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These 5 Dividend ETFs Are a Retiree's Best Friend

If you're looking for income in retirement or would just like cash regularly arriving in your retirement investment accounts, it's hard to go wrong with dividends. They get paid in strong markets and weak markets alike (except in relatively rare instances, when a company is struggling and needs to decrease, suspend, or eliminate its payout). And the dividends of healthy and growing companies are increased fairly frequently, too -- often once per year. Those increases help your payouts keep up with inflation -- and even exceed it.

A particularly easy and effective way to invest in dividend-paying stocks is to do so via exchange-traded funds (ETFs) that focus on dividends. (ETFs are funds that trade like stocks, permitting you to buy as few or as many shares as you'd like.) Here are five solid candidates to consider for your portfolio.

Image source: Getty Images.

1. Vanguard Dividend Appreciation ETF

The Vanguard Dividend Appreciation ETF (NYSEMKT: VIG) is an often-recommended dividend-focused ETF. It's an index fund with very low annual fees (just 0.06%), and it tracks the Nasdaq US Dividend Achievers Select Index -- which includes securities that have increased their payouts annually for at least 10 years. The index recently featured 212 components, and the Vanguard ETF simply copies them. Its top holdings recently were Microsoft, Walmart, Johnson & Johnson, Procter & Gamble, and UnitedHealth Group, and its dividend yield was recently 1.66%.

2. Schwab U.S. Dividend Equity ETF

The Schwab U.S. Dividend Equity ETF (NYSEMKT: SCHD) tracks the Dow Jones U.S. Dividend 100 Index, which is focused on "high-dividend-yielding stocks in the U.S. with a record of consistently paying dividends, selected for fundamental strength relative to their peers, based on financial ratios." It also looks for companies that are increasing their payouts. The ETF charges just 0.06% annually and has about a quarter of its assets in financial stocks, about 20% in industrials, and about 16% in consumer defensive companies. Its top holdings recently were ExxonMobil, Altria, Texas Instruments, 3M, and United Parcel Service, and the ETF recently yielded 3.4%.

3. Vanguard High Dividend Yield ETF

The Vanguard High Dividend Yield ETF (NYSEMKT: VYM) also charges just 0.06% annually, and tracks the FTSE High Dividend Yield Index, which focuses on high-yielding companies. It recently yielded 3.06% and held about half its assets in financials, healthcare, and consumer staples companies. Its top holdings recently were Johnson & Johnson, JPMorgan Chase, Procter & Gamble, Bank of America and Intel. The fund is market-cap weighted, meaning that the holdings that have the highest market value will be weighted more heavily in the fund. This means that smaller companies won't carry as much weight, but it also means that if any components are in trouble and shrink in size, so will the proportion of the fund they represent.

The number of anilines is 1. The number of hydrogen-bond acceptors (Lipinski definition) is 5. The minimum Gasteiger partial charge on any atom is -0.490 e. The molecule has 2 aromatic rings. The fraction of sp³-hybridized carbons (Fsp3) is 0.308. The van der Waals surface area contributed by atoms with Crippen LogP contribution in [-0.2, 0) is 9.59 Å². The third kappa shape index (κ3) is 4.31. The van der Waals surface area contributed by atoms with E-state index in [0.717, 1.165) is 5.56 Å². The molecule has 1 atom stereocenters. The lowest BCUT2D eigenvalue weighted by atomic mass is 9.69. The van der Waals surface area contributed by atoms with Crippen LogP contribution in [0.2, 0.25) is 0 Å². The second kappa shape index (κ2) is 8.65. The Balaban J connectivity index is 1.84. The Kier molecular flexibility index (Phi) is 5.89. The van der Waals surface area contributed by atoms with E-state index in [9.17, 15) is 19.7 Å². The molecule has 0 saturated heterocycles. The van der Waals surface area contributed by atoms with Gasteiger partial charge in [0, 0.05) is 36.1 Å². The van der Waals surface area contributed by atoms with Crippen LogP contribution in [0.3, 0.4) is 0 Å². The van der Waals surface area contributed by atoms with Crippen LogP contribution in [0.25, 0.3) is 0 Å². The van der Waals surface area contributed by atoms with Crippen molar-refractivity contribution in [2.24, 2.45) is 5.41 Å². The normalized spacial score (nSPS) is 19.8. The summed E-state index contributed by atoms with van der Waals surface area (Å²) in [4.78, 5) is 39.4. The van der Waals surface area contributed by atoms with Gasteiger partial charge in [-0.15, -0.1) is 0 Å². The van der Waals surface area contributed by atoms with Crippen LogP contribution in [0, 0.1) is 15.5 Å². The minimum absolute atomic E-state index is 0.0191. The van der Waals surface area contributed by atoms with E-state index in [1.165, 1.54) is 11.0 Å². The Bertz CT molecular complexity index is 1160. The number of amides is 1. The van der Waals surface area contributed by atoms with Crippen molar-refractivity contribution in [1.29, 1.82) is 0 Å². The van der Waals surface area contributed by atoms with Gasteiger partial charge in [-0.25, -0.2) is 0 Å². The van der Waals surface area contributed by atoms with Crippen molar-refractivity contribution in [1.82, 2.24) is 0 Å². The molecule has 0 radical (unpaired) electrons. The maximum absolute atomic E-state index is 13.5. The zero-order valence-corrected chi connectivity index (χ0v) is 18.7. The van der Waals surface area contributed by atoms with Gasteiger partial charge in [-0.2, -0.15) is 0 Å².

Dividends deliver cash regularly. Image source: Getty Images.

4. SPDR S&P Dividend ETF

The SPDR S&P Dividend ETF (NYSEMKT: SDY) aims to offer roughly the same performance of the S&P High Yield Dividend Aristocrats Index (less fees). Its annual fee is higher than many other dividend-focused ETFs, at 0.35%, but that's still much lower than most mutual funds. That index holds companies in the S&P Composite 1500 Index "that have followed a managed-dividends policy of consistently increasing dividends every year for at least 20 consecutive years." The ETF recently yielded 2.7%, and its top holdings recently were ExxonMobil, AT&T, People's United Financial, Chevron, and Federal Realty Investment Trust.

5. Invesco KBW High Dividend Yield Financial ETF

The Invesco KBW High Dividend Yield Financial ETF (NASDAQ: KBWD) is a bit different from the other funds above. It's highly focused on the financial sector (with about 70% of its assets in it, and the rest mostly in real estate) -- and it sports a much higher yield, recently 7.8%. It aims to park at least 90% of its assets in companies that are in the KBW Nasdaq Financial Sector Dividend Yield Index and that have solid dividend yields. Don't invest in this if you're bearish on the prospects of the financial services or real estate sectors, and keep up with its progress at least quarterly to ensure that it's still performing well. Its top holdings recently were Prospect Capital, Apollo Commercial Real Estate Finance, Orchid Island Capital, Ares Commercial Real Estate, and Apollo Investment. This ETF also sports a hefty annual fee of 1.24%. So invest in this ETF with your eyes open, and bail if its appealing characteristics start changing.

There are gobs of other dividend-focused ETFs and mutual funds out there, along with many terrific dividend-paying stocks, and they can deliver welcome income in retirement. A little digging might turn up some you like even more than the ones above, though these five do warrant consideration.

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Teresa Kersten, an employee of LinkedIn, a Microsoft subsidiary, is a member of The Motley Fool's board of directors. Selena Maranjian owns shares of AT&T, Johnson & Johnson, JPMorgan Chase, Microsoft, and Procter & Gamble. The Motley Fool owns shares of and recommends Microsoft. The Motley Fool owns shares of Texas Instruments, Vanguard Dividend Appreciation ETF, and Vanguard High Dividend Yield ETF. The Motley Fool recommends 3M, Intel, Johnson & Johnson, and UnitedHealth Group and recommends the following options: long January 2023 $57 calls on Intel and short January 2023 $57 puts on Intel. The Motley Fool has a disclosure policy.


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